As far as industry predictions go, perhaps surprisingly, one of mine actually came true: “2018 will be the beginning of the end for physical credit cards. However, their functionality will become even more omnipresent in our lives as more cards migrate to consumers’ mobile phones.”
It’s true that more and more Americans are adopting mobile payments. In May Recode reported, “By the end of this year, a quarter of U.S. smartphone users — 55 million people — over the age of 14 will make an in-store mobile payment. More than 40 percent of those people will have done so through Starbucks’s mobile payments app…” (That’s a lot of lattes.) Meanwhile, Chinese consumers are already the world’s top mobile spenders by far, racking up trillions of dollars in mobile payments.
The Next-Level “Wallet Diet”My 2018 prediction, dubbed “the wallet diet” on the FICO blog, was laughed off by many as an impossibility, their own wallets stuffed with cash, cards, receipts and the odd losing lottery ticket. A year later, my “George Costanza wallet” contains only a couple of physical cards; the functionality of the rest has transferred to my smartphone. Seriously. My wallet headed into 2019 is about 1/10th the size it was at the start of the year.
My 2019 prediction is that my newly trimmer wallet will be even thinner by next December. I’m predicting that I, along with millions of other consumers, will go cashless in 2019.
Anecdotally and empirically, we know that countries like Sweden are nearly cashless (900 of the country’s 1,600 bank branches don’t even deal in any cash) while others like Germany are comparatively card-free (only 36% of Germans over the age of 15 even have a card). There’s hard data that supports America going cashless; in April creditcards.com reported:
Three in 10 Americans say they never or rarely carry cash anymore, according to new data from Capital One, with millennial women in the Southeast and Southwest being the least likely to have cash on hand.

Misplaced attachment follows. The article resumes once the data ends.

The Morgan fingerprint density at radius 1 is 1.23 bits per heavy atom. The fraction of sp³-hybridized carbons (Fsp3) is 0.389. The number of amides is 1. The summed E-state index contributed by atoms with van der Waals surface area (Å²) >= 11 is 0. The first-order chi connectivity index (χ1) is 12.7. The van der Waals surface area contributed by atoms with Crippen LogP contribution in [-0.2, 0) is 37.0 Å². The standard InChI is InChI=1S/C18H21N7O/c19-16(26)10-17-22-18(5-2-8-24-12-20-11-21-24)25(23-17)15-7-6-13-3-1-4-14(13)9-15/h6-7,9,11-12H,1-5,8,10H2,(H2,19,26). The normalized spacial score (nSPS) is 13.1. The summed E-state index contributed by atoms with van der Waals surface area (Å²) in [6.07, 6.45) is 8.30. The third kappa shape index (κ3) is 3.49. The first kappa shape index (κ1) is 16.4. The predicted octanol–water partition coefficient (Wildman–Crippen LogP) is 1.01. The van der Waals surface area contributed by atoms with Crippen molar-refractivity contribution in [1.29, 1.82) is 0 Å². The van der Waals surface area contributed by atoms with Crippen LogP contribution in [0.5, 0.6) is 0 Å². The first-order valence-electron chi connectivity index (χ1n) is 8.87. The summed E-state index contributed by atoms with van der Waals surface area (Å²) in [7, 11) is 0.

Male baby boomers on the West Coast, on the other hand, are far more likely to have greenbacks in their wallet.
Capital One’s survey of consumer spending habits found that while a full third of women report they never or rarely carry cash, less than a quarter of men (22 percent) say the same.
Meanwhile, Americans age 18-35 are the least cash-carrying generation, with 34 percent indicating they generally go cashless, while the share dropped to just 25 percent among baby boomers, who are age 55 and older.
Mobile Transactions Are the Fabric of LifeHere’s why I think Americans, even laggardly West Coast male baby boomers like myself, will go cashless in 2019: it’s finally easy enough. I noticed a marked difference in the ease of making mobile transactions in 2018 during my extensive travels for FICO; it’s getting incredibly easy to conduct nearly every everyday transaction with a smartphone.
- A car to the airport? Uber or Lyft.
- A train into city center? Use the city’s transit app.
- Hotel? At some hotels I can use my phone to both pay for the room and get inside it, avoiding long lines at the front desk.
- Stopping by a farmers’ market to catch a slice of life? Most vendors now prefer to accept payment via phone.
Once again, I’ll use my own experiences as a yardstick of averageness. For years I’ve had Ziploc baggies full of foreign currencies, ready to pick up when I leave for another trip to FICO’s far-flung offices. The thought of landing in a foreign land without cash was just, well, something you didn’t do. I recently ran out of euros and considered whether I’d pick up a new supply as soon as I landed and cleared immigration, my usual routine. But after I deplaned I didn’t even think of it — I rushed out of the airport, in true George Costanza fashion, to cross the street to the train station, dodging cars as I did. And my euro Ziploc now remains empty.
Will Fewer Cash Transactions Result in More Fraud?As a larger portion of cash-based transactions (no matter how small) are replaced with digital transactions, the number of opportunities for fraud will naturally increase. I’m not talking about digital credit card transactions where the fraud losses are relatively stable, I’m referring to new payment vehicles that are tied to retail banking accounts.
Consider this: If someone were to steal the cash in my wallet they’d get $40 (maybe $60 on a good day). If they were to steal (or take over) my mobile payment account, the losses would quickly become much worse.
My third 2019 prediction is that fraud losses associated with mobile payment apps will get worse before they get better.
At least in the United States, real-time payments are relatively new and the fraud defenses are simply not as mature as they are in the credit card space. This rapid acceleration towards cashless consumers will stretch existing fraud defense across several dimensions.
Best wishes for a cashless 2019! Follow my fraud-fighting travels on Twitter @FraudBird.
While you’re here, why not check out our other prediction pieces for 2019
- Government Predictions 2019: Automate, Enhance and Secure
- Cyber Predictions 2019: The Year of Cyber Insecurity
- Analytics Predictions 2019: Machine Learning & Data Efficiency
- Consumer Banking Predictions 2019: Four Trends to Watch
- Public Policy Predictions 2019: Regulatory Reforms Ahead
- Collections Predictions 2019: SOP Won’t Cut It
- Analytics Predictions 2019: Innovations for Ethical AI